Provisional-Emerging Modes of Architectural Practice USA Edited by Elite Kedan, Jon Dreyfous and Craig Mutter
          Review by Mario Cipresso

        • Timing is everything, so they say and this book arrives on shelves at a moment in time when the future of architectural practice is in question on the covers of the two premier architectural journals in the United States.  Architectural Record queries, "What Now?".  Architect magazine posits "What's Next?"  Under the soul-crushing pressure of the GFC (Global Financial Crisis, the best acronym I've heard for the recession) the architecture profession has apparently been sent reeling and just now appears to be regaining some of its footing with reports of increased architectural billings nationwide.  The discussion centers around the current, unsustainable model of practice that has been serving unsustainable building and development practices worldwide.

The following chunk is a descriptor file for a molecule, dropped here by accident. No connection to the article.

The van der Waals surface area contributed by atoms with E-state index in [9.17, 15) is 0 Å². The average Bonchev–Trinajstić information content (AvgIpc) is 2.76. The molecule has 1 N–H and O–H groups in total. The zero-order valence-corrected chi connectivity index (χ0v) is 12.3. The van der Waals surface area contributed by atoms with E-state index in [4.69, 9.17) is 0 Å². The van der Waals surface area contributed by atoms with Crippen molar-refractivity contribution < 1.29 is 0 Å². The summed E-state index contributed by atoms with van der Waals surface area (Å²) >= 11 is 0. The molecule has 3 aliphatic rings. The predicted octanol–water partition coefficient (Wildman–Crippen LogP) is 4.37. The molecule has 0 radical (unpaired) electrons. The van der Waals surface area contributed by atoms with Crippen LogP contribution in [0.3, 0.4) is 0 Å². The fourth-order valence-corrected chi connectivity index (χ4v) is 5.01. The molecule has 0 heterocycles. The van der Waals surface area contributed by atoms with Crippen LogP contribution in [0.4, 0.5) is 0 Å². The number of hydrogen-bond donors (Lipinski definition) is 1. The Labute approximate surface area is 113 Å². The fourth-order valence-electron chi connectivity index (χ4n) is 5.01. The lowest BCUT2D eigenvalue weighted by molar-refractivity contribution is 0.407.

Seeking that new form of architectural practice is the book, 'Provisional'.  Composed of a series of interviews taking place largely between 2005 and 2008, Provisional profiles nine architects/firms practicing in various capacities within the broader field of architecture.  The firms are a blend of established practices and some relative newcomers.  Of the several common themes that appear to tie the practices together, those at the forefront are an interest in hands-on investigation, a willingness to take on responsibility with regards to fabrication and construction and experimentation with emerging technologies and software that leads to the creation of the digital tools of architecture themselves.

          The interviews are all quite unique in that each architect comes at the topic from a different background and perspective which I found quite valuable in that it reveals moments of transition and revelation at different points in their careers.  A worthwhile read for emerging and well-seasoned practitioners, you'll come away with a notion of how your ideal architectural practice might operate..... then you'll just have to find some work to test your ideas!
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